Finding may help explain related conditions in people
Inactivating just one of more than two dozen similar genes can cause temporary but profound hair loss, known as alopecia, in mice, researchers from Johns Hopkins and the Pasteur Institute in France report in the June issue of Genes & Development.
Surprisingly, the impact of loss of this keratin 17 gene (K17) depended on an animals genetic make-up: its loss caused no effect in one strain of mice and complete alopecia in another, the scientists report. Mice that were a mix of the strains showed severe or moderate hair loss, or even no hair loss at all, says Pierre Coulombe, Ph.D., professor of biological chemistry at the Johns Hopkins School of Medicine.
"Its well known that a single genetic change can cause different effects in different individuals," says Coulombe, also a faculty member in dermatology. "However, its unusual to be able to unravel why this happens. If we can understand how mice respond differently to the lack of K17, maybe it will help us understand whats going on in humans with altered K17."
Joanna Downer | EurekAlert
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For the first time ever, scientists have determined the cosmic origin of highest-energy neutrinos. A research group led by IceCube scientist Elisa Resconi, spokesperson of the Collaborative Research Center SFB1258 at the Technical University of Munich (TUM), provides an important piece of evidence that the particles detected by the IceCube neutrino telescope at the South Pole originate from a galaxy four billion light-years away from Earth.
To rule out other origins with certainty, the team led by neutrino physicist Elisa Resconi from the Technical University of Munich and multi-wavelength...
For the first time a team of researchers have discovered two different phases of magnetic skyrmions in a single material. Physicists of the Technical Universities of Munich and Dresden and the University of Cologne can now better study and understand the properties of these magnetic structures, which are important for both basic research and applications.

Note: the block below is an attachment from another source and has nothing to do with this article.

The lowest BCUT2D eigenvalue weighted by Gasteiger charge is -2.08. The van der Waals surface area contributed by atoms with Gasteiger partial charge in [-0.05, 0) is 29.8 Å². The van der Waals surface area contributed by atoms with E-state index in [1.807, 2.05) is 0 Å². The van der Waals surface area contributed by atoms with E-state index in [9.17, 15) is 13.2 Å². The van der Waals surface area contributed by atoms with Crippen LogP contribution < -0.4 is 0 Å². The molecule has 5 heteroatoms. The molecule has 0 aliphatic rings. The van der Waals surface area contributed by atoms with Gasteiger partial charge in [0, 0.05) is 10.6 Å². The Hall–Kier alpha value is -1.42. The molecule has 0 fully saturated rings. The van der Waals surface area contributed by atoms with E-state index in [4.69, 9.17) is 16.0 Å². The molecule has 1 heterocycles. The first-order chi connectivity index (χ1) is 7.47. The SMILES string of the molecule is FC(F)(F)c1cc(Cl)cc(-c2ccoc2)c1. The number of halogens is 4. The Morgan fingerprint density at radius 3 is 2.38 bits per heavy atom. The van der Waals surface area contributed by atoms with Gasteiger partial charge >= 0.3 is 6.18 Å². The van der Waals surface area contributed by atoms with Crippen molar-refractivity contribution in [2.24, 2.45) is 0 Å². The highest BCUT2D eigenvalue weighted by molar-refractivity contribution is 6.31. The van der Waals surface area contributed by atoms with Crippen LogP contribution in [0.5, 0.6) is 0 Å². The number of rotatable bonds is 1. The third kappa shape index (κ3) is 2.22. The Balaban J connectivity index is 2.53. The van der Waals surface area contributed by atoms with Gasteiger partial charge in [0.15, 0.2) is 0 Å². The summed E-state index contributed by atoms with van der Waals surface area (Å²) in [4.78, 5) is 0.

Whirlpools are an everyday experience in a bath tub: When the water is drained a circular vortex is formed. Typically, such whirls are rather stable. Similar...
Physicists working with Roland Wester at the University of Innsbruck have investigated if and how chemical reactions can be influenced by targeted vibrational excitation of the reactants. They were able to demonstrate that excitation with a laser beam does not affect the efficiency of a chemical exchange reaction and that the excited molecular group acts only as a spectator in the reaction.
A frequently used reaction in organic chemistry is nucleophilic substitution. It plays, for example, an important role in in the synthesis of new chemical...
Optical spectroscopy allows investigating the energy structure and dynamic properties of complex quantum systems. Researchers from the University of Würzburg present two new approaches of coherent two-dimensional spectroscopy.
"Put an excitation into the system and observe how it evolves." According to physicist Professor Tobias Brixner, this is the credo of optical spectroscopy....
Ultra-short, high-intensity X-ray flashes open the door to the foundations of chemical reactions. Free-electron lasers generate these kinds of pulses, but there is a catch: the pulses vary in duration and energy. An international research team has now presented a solution: Using a ring of 16 detectors and a circularly polarized laser beam, they can determine both factors with attosecond accuracy.
Free-electron lasers (FELs) generate extremely short and intense X-ray flashes. Researchers can use these flashes to resolve structures with diameters on the...
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18.07.2018 | Health and Medicine